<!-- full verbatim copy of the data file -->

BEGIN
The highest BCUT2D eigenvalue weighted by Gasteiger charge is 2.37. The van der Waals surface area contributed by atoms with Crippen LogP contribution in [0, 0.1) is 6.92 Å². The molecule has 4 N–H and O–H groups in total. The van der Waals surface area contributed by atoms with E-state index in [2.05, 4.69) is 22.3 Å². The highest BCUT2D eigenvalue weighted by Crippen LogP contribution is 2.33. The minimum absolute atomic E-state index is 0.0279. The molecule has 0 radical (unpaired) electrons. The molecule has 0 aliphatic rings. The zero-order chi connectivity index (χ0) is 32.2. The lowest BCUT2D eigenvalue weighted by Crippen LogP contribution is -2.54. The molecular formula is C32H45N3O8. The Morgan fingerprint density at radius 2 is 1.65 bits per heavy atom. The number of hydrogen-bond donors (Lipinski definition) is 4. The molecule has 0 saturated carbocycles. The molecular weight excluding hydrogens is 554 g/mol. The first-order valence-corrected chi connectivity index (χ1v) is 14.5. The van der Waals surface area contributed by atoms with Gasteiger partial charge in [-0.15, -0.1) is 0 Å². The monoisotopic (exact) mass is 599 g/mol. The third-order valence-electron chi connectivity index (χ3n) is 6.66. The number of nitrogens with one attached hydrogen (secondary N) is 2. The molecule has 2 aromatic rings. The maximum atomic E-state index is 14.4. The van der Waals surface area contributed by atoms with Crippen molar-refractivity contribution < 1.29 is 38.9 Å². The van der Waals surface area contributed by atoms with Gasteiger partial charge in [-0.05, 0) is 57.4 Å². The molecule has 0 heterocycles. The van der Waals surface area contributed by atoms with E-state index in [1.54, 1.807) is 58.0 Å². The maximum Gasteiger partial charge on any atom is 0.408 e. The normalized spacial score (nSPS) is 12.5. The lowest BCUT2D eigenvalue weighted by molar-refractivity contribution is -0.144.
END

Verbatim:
The highest BCUT2D eigenvalue weighted by Gasteiger charge is 2.37. The van der Waals surface area contributed by atoms with Crippen LogP contribution in [0, 0.1) is 6.92 Å². The molecule has 4 N–H and O–H groups in total. The van der Waals surface area contributed by atoms with E-state index in [2.05, 4.69) is 22.3 Å². The highest BCUT2D eigenvalue weighted by Crippen LogP contribution is 2.33. The minimum absolute atomic E-state index is 0.0279. The molecule has 0 radical (unpaired) electrons. The molecule has 0 aliphatic rings. The zero-order chi connectivity index (χ0) is 32.2. The lowest BCUT2D eigenvalue weighted by Crippen LogP contribution is -2.54. The molecular formula is C32H45N3O8. The Morgan fingerprint density at radius 2 is 1.65 bits per heavy atom. The number of hydrogen-bond donors (Lipinski definition) is 4. The molecule has 0 saturated carbocycles. The molecular weight excluding hydrogens is 554 g/mol. The first-order valence-corrected chi connectivity index (χ1v) is 14.5. The van der Waals surface area contributed by atoms with Gasteiger partial charge in [-0.15, -0.1) is 0 Å². The monoisotopic (exact) mass is 599 g/mol. The third-order valence-electron chi connectivity index (χ3n) is 6.66. The number of nitrogens with one attached hydrogen (secondary N) is 2. The molecule has 2 aromatic rings. The maximum atomic E-state index is 14.4. The van der Waals surface area contributed by atoms with Crippen molar-refractivity contribution < 1.29 is 38.9 Å². The van der Waals surface area contributed by atoms with Gasteiger partial charge in [-0.05, 0) is 57.4 Å². The molecule has 0 heterocycles. The van der Waals surface area contributed by atoms with E-state index in [1.54, 1.807) is 58.0 Å². The maximum Gasteiger partial charge on any atom is 0.408 e. The normalized spacial score (nSPS) is 12.5. The lowest BCUT2D eigenvalue weighted by molar-refractivity contribution is -0.144.